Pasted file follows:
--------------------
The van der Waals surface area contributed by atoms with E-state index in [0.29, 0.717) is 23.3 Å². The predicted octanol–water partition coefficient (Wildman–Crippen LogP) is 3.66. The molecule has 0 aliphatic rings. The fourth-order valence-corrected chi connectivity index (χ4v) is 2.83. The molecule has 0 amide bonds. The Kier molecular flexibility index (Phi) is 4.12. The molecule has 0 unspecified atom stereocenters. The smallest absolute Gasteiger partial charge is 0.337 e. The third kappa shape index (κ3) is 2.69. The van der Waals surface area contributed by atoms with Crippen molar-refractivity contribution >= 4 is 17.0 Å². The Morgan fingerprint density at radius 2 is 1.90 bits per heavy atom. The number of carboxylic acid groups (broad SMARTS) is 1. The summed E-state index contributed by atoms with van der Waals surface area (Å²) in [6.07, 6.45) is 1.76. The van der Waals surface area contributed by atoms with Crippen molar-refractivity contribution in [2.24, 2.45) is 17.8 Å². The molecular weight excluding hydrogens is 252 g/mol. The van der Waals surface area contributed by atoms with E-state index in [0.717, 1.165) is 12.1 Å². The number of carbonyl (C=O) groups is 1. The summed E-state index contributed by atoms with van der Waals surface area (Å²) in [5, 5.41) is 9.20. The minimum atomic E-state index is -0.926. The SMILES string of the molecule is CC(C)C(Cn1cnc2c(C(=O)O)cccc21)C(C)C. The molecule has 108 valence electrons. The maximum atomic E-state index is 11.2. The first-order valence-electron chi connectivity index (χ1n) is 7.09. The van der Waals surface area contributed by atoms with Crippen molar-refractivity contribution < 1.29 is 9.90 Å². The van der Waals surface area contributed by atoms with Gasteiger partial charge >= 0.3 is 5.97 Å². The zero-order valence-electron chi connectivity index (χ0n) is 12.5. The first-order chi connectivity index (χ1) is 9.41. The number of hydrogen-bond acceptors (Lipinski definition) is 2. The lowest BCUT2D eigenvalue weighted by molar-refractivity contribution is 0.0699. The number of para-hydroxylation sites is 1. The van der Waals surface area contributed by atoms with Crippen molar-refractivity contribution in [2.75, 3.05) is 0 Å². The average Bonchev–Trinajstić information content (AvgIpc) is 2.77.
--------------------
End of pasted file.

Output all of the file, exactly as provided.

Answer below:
The van der Waals surface area contributed by atoms with E-state index in [0.29, 0.717) is 23.3 Å². The predicted octanol–water partition coefficient (Wildman–Crippen LogP) is 3.66. The molecule has 0 aliphatic rings. The fourth-order valence-corrected chi connectivity index (χ4v) is 2.83. The molecule has 0 amide bonds. The Kier molecular flexibility index (Phi) is 4.12. The molecule has 0 unspecified atom stereocenters. The smallest absolute Gasteiger partial charge is 0.337 e. The third kappa shape index (κ3) is 2.69. The van der Waals surface area contributed by atoms with Crippen molar-refractivity contribution >= 4 is 17.0 Å². The Morgan fingerprint density at radius 2 is 1.90 bits per heavy atom. The number of carboxylic acid groups (broad SMARTS) is 1. The summed E-state index contributed by atoms with van der Waals surface area (Å²) in [6.07, 6.45) is 1.76. The van der Waals surface area contributed by atoms with Crippen molar-refractivity contribution in [2.24, 2.45) is 17.8 Å². The molecular weight excluding hydrogens is 252 g/mol. The van der Waals surface area contributed by atoms with E-state index in [0.717, 1.165) is 12.1 Å². The number of carbonyl (C=O) groups is 1. The summed E-state index contributed by atoms with van der Waals surface area (Å²) in [5, 5.41) is 9.20. The minimum atomic E-state index is -0.926. The SMILES string of the molecule is CC(C)C(Cn1cnc2c(C(=O)O)cccc21)C(C)C. The molecule has 108 valence electrons. The maximum atomic E-state index is 11.2. The first-order valence-electron chi connectivity index (χ1n) is 7.09. The van der Waals surface area contributed by atoms with Crippen molar-refractivity contribution < 1.29 is 9.90 Å². The van der Waals surface area contributed by atoms with Gasteiger partial charge >= 0.3 is 5.97 Å². The zero-order valence-electron chi connectivity index (χ0n) is 12.5. The first-order chi connectivity index (χ1) is 9.41. The number of hydrogen-bond acceptors (Lipinski definition) is 2. The lowest BCUT2D eigenvalue weighted by molar-refractivity contribution is 0.0699. The number of para-hydroxylation sites is 1. The van der Waals surface area contributed by atoms with Crippen molar-refractivity contribution in [2.75, 3.05) is 0 Å². The average Bonchev–Trinajstić information content (AvgIpc) is 2.77.